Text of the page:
• Mammary tumors in animals are extremely aggressive. If you've missed a lump or bump on your pet, but notice an ulceration on their belly please have it checked. This is what end stage mammary tumors look like and trust me - they are not pretty. 
Taking your pet in to see the veterinarian at least yearly is also a good way to catch any lumps or bumps you might have missed on your own. This is part of the reason why vets recommend an Annual Check-Up. 

Breast Cancer Awareness for pets really is that simple. You just need to be aware! Get out your calendar, mark it for monthly mammary checks, and you'll be good to go. Catching it early on is best. 

If you have any tips to add, please leave them in the comment section below. 

19 comments:

  1. I'm so sorry you lost your mother and your kitty to breast cancer. :-( My human lost a really good friend about ten years ago to breast cancer - she was only 38, and had just gotten married to a fellow cancer survivor. I was spayed at only five months, which has already greatly reduced my chances of getting it.

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    1. Thanks Summer. It's so sad to hear how many others are affected by it. Definitely more than I would have ever thought. Good for you being spayed young!

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  2. I had no clue that this is possible now too... it's a good idea to be on the safe side... I'm so sorry that this kind of big C still takes so much lifes...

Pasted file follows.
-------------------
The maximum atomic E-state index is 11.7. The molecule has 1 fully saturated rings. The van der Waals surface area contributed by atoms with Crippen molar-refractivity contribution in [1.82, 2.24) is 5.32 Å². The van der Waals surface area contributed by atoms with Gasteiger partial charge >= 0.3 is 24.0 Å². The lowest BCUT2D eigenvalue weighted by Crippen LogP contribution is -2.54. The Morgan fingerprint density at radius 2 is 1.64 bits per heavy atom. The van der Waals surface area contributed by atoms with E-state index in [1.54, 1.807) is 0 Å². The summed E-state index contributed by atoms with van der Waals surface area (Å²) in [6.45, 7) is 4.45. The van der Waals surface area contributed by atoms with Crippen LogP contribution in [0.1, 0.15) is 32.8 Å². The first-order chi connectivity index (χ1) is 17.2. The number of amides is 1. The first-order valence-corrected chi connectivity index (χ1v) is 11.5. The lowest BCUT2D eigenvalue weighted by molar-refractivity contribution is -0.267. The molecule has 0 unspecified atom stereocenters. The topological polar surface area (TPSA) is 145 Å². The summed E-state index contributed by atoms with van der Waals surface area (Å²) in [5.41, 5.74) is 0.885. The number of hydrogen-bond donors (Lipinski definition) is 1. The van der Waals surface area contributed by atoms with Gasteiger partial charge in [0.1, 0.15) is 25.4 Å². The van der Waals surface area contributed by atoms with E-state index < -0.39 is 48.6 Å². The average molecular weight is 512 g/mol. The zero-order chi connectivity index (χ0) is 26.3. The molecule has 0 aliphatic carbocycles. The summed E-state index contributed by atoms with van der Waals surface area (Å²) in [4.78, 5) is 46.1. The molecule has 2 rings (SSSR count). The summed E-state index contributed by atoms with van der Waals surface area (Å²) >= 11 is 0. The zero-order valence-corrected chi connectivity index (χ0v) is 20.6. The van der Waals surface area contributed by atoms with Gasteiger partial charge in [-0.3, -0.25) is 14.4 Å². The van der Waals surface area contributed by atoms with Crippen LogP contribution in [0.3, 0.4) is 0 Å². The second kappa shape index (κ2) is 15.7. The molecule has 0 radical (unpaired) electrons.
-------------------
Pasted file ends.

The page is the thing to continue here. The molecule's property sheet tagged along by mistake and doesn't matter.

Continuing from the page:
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  3. Excellent information to share, Miss Ann. Thank you. Everyone should check their pets as well as themselves. We are sorry you lost some loved ones to breast cancer.
    Oz

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  4. Thank you for the valuable information, Ann. I am so sorry again about your mom and your kitty. A friend of mine also had a kitty who had breast cancer. Thankfully, removing her mammary glands did the trick for her.

    I really should mark my calendar to examine both myself and my kitties - thank you for reminding me. I will

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  5. I am very sorry about your mother. This is an excellent post. I worry about my cats because most didn't get fixed until I rescued them and they were older.

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  6. I'm so sorry for your losses to such a horrible disease. I think about it often as well because my kitties have always been rescues and not spayed until they were adults.

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  7. I remember when you lost you mom, Ann. So very sad! I didn't know pets could get it too! We had a cat when I was growing up and she died of skin cancer. It is always wise to be careful both humans and pets to make sure these things can be caught early if possible Hugs Caro x